The fate of the 77-year-old Milwaukee River dam at Estabrook Park will be decided in the coming months. Photo by Rachel Swanson
After years of debate, Milwaukee County is moving closer to a decision concerning its 1937 dam across the Milwaukee River at Estabrook Park and, no matter the outcome, at least some river users are bound to be disappointed. Those who wish to see the Milwaukee River flowing unimpeded argue forcefully for its removal, while others are just as vehement in demanding a new or rebuilt dam.
In 2009, the state Department of Natural Resources, after a long, worried look at the present dam’s condition, ordered Milwaukee County to either fix it by the end of 2014 or remove the dam. The 2009 order also required the dam gates be left permanently open to alleviate stress on the structure. (more…)
Enjoy this sample chapter from the book, Lost Milwaukee, by Carl Swanson, published by the History Press.
One recent day in Milwaukee’s Juneau Park, a strolling couple paused to look at an imposing statue. Reading the name on the pedestal, one asked, “Who’s Solomon Juneau?”
The short answer is he was a fur trader who turned a cabin in the wilderness into a thriving city. He developed the downtown and the East Side. He donated land and materials for the first courthouse. He was Milwaukee’s first postmaster, its first village president and, when the city was incorporated, its first mayor.
Juneau made a fortune and lost practically everything. He made many friends and kept them all. The pallbearers in his funeral procession included four chiefs of the Menomonee Nation.
This founder of Milwaukee was French Canadian, born near Montreal, Canada, on August 9, 1793. (He became a U.S. citizen in 1831.)
This large, flat rock in Estabrook Park with its two deep oval-shaped hollows was said to have been used by early Native Americans to grind corn. Once this was an important historic attraction for the park but now has seemingly been forgotten. Photo by Carl Swanson
On May 14, 1952, the Milwaukee Journal printed an article promoting the idea of an automobile trip to various Milwaukee County Parks, including Estabrook. The article advised visitors not to miss an artifact that was then a well-known attraction in the park but today has been forgotten. (more…)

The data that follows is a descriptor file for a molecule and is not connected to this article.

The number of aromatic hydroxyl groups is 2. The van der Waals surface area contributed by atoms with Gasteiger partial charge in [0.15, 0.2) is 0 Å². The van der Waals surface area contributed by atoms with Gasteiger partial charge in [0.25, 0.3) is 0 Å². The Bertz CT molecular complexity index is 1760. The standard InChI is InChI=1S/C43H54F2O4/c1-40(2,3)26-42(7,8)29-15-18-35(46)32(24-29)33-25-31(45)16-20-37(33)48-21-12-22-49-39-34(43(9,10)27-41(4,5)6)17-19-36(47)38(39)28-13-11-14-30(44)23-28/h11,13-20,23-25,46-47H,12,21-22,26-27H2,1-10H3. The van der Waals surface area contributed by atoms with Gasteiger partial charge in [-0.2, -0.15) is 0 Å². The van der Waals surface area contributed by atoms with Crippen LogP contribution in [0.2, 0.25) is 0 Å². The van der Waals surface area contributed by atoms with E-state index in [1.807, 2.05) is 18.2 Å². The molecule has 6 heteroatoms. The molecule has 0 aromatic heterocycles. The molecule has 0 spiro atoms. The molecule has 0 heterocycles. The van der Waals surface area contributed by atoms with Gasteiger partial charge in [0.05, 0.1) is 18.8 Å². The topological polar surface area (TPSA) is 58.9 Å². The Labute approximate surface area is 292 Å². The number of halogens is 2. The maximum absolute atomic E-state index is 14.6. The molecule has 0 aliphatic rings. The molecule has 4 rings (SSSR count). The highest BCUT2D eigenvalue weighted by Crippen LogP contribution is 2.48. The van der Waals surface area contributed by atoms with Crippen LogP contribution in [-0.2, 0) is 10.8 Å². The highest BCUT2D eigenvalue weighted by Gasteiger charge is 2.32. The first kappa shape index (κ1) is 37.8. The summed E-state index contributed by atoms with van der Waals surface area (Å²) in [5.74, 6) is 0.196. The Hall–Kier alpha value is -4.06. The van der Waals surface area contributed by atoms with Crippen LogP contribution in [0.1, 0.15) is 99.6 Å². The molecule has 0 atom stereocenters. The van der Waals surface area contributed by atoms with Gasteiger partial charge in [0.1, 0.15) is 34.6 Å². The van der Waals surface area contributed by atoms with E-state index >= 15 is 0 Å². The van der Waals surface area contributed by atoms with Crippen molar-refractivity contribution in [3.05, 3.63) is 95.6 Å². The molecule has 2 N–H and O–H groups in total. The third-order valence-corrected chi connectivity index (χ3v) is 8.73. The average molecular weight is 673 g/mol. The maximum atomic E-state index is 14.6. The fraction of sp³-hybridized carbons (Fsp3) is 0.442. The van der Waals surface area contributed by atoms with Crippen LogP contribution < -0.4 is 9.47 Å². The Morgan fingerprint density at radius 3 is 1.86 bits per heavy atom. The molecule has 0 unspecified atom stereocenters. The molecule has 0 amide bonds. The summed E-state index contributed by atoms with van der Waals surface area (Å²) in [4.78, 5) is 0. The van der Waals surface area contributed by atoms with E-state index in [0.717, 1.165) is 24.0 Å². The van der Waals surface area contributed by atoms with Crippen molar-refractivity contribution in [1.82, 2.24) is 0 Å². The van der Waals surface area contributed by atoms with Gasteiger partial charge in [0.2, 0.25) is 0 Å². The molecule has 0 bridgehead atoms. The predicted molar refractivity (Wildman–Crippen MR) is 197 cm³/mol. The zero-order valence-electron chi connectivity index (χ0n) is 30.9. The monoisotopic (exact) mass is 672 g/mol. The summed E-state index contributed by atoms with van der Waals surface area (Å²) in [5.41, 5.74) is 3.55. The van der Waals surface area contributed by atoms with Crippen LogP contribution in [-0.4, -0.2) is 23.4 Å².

A retaining wall is a reminder of Gordon Park’s bathhouse, built 100 years ago along the west bank of the Milwaukee River. Photo by Carl Swanson
Enjoy this sample chapter from the new book, Lost Milwaukee, by Milwaukee Notebook blogger Carl Swanson
Deep in the trees along the west bank of the Milwaukee River near the Locust Street bridge is a strange sight: a century-old concrete retaining wall, with two sets of stairs leading down into a field of tall grass. The wall is all that remains of the Gordon Park bathhouse, a point of considerable civic pride when it opened one hundred years ago but ultimately cursed by its location and by steadily worsening water pollution.
This early 1900s postcard shows Milwaukee’s “lover’s lane.” The card was mailed by a man named Albert to a Miss Evaline Beecher of Sauk City and reads, “Ain’t this a nice place to spoon. This is Eva waiting for Al.” Let’s hope it worked out for those crazy kids, 106 years ago. Carl Swanson collection
The Milwaukee Notebook has a few loose pages, minor items that don’t amount to much in the life of a city but are still worth mentioning. Here’s an example: In its August 19, 1931 edition, the Milwaukee Sentinel reported:
Lovers’ lane in Kern Park is doomed. That dark, alluring walk under the trees beside the Milwaukee River – illuminated by no more than the moon – won’t be that way much longer.
A thousand dollars worth of lights are to be strung along the walk the park board has decided. It approved a recommendation by Al Riemenschneider, park engineer, to include that sum in next year’s budget.
“We need the lights from a moral standpoint,” explained Otto Spidel, acting park superintendent.
I checked the other day. The lights are no longer there. However, I didn’t see any lovers either so, from a ‘moral standpoint,’ we must be behaving ourselves these days.
Eighty years ago, this riverside pathway in Milwaukee’s Kern Park had a naughty reputation. Carl Swanson photo
Estabrook Park, on the east side of the Milwaukee River north of Capitol Drive, has much to offer. There is a disc golf course, a popular dog exercise area, and an even more popular beer garden. The swimming beach, however, has been closed for nearly 70 years.
In other news: There was a swimming beach at Estabrook Park.
Even on a hot day, most people would hesitate before jumping into the Milwaukee River, but the river was once enormously popular for swimming. Kletzsch, Estabrook, and Gordon parks had swimming areas and there were at least three private swim schools located near the North Avenue dam. Gordon Park, with its beautiful bathing house, is fairly well-known among long-time Milwaukeeans but Estabrook Park’s beach is nearly forgotten.
Milwaukee’s Riverside Park was designed in the 1890s by Frederick Law Olmsted, the pioneering landscape designer who was also responsible for Lake and Washington parks in Milwaukee, Central Park in Manhattan, and much more. Only traces of Olmsted’s plan remain.
Frederick Law Olmsted (the designer of, among other things, Manhattan’s Central Park), also left a lasting mark on Milwaukee. In the 1890s his landscape architectural firm designed three Milwaukee County Parks; Lake Park, River Park (called Riverside after 1900), and West Park (renamed Washington Park).
The plan called for Lake and River parks to be united by an elegant boulevard, today’s East Newberry Boulevard. While Lake Park and Washington Park ultimately came fairly close to Olmsted’s vision, development of River Park was never fully completed, although some key features were built, and can be seen today – if you know where to look.